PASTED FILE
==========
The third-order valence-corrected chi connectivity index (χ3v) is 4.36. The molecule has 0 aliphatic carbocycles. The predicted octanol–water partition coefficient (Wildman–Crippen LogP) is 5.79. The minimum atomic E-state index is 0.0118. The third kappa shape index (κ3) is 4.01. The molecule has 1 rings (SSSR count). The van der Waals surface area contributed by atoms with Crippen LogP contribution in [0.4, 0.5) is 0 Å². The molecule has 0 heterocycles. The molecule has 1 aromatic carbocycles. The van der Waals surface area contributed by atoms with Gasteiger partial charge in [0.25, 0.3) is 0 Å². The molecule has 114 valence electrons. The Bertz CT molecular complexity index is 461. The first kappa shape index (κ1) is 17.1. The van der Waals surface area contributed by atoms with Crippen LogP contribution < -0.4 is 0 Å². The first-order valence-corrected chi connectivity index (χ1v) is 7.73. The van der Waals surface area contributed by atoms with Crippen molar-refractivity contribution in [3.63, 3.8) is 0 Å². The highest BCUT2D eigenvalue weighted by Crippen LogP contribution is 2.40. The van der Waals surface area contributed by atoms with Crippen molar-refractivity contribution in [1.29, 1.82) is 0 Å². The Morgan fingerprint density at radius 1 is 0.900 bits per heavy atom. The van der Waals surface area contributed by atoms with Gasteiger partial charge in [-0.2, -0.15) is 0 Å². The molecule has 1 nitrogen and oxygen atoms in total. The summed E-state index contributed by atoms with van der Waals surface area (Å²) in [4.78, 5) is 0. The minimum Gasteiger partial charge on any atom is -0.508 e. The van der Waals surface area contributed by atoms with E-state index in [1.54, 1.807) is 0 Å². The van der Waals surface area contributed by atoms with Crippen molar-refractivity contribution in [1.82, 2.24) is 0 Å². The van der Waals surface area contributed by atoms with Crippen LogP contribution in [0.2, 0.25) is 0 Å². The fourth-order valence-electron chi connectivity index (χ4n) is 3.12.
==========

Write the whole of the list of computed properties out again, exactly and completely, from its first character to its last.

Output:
The third-order valence-corrected chi connectivity index (χ3v) is 4.36. The molecule has 0 aliphatic carbocycles. The predicted octanol–water partition coefficient (Wildman–Crippen LogP) is 5.79. The minimum atomic E-state index is 0.0118. The third kappa shape index (κ3) is 4.01. The molecule has 1 rings (SSSR count). The van der Waals surface area contributed by atoms with Crippen LogP contribution in [0.4, 0.5) is 0 Å². The molecule has 0 heterocycles. The molecule has 1 aromatic carbocycles. The van der Waals surface area contributed by atoms with Gasteiger partial charge in [0.25, 0.3) is 0 Å². The molecule has 114 valence electrons. The Bertz CT molecular complexity index is 461. The first kappa shape index (κ1) is 17.1. The van der Waals surface area contributed by atoms with Crippen LogP contribution < -0.4 is 0 Å². The first-order valence-corrected chi connectivity index (χ1v) is 7.73. The van der Waals surface area contributed by atoms with Crippen molar-refractivity contribution in [3.63, 3.8) is 0 Å². The highest BCUT2D eigenvalue weighted by Crippen LogP contribution is 2.40. The van der Waals surface area contributed by atoms with Crippen molar-refractivity contribution in [1.29, 1.82) is 0 Å². The Morgan fingerprint density at radius 1 is 0.900 bits per heavy atom. The van der Waals surface area contributed by atoms with Gasteiger partial charge in [-0.2, -0.15) is 0 Å². The molecule has 1 nitrogen and oxygen atoms in total. The summed E-state index contributed by atoms with van der Waals surface area (Å²) in [4.78, 5) is 0. The minimum Gasteiger partial charge on any atom is -0.508 e. The van der Waals surface area contributed by atoms with E-state index in [1.54, 1.807) is 0 Å². The van der Waals surface area contributed by atoms with Crippen molar-refractivity contribution in [1.82, 2.24) is 0 Å². The van der Waals surface area contributed by atoms with Crippen LogP contribution in [0.2, 0.25) is 0 Å². The fourth-order valence-electron chi connectivity index (χ4n) is 3.12.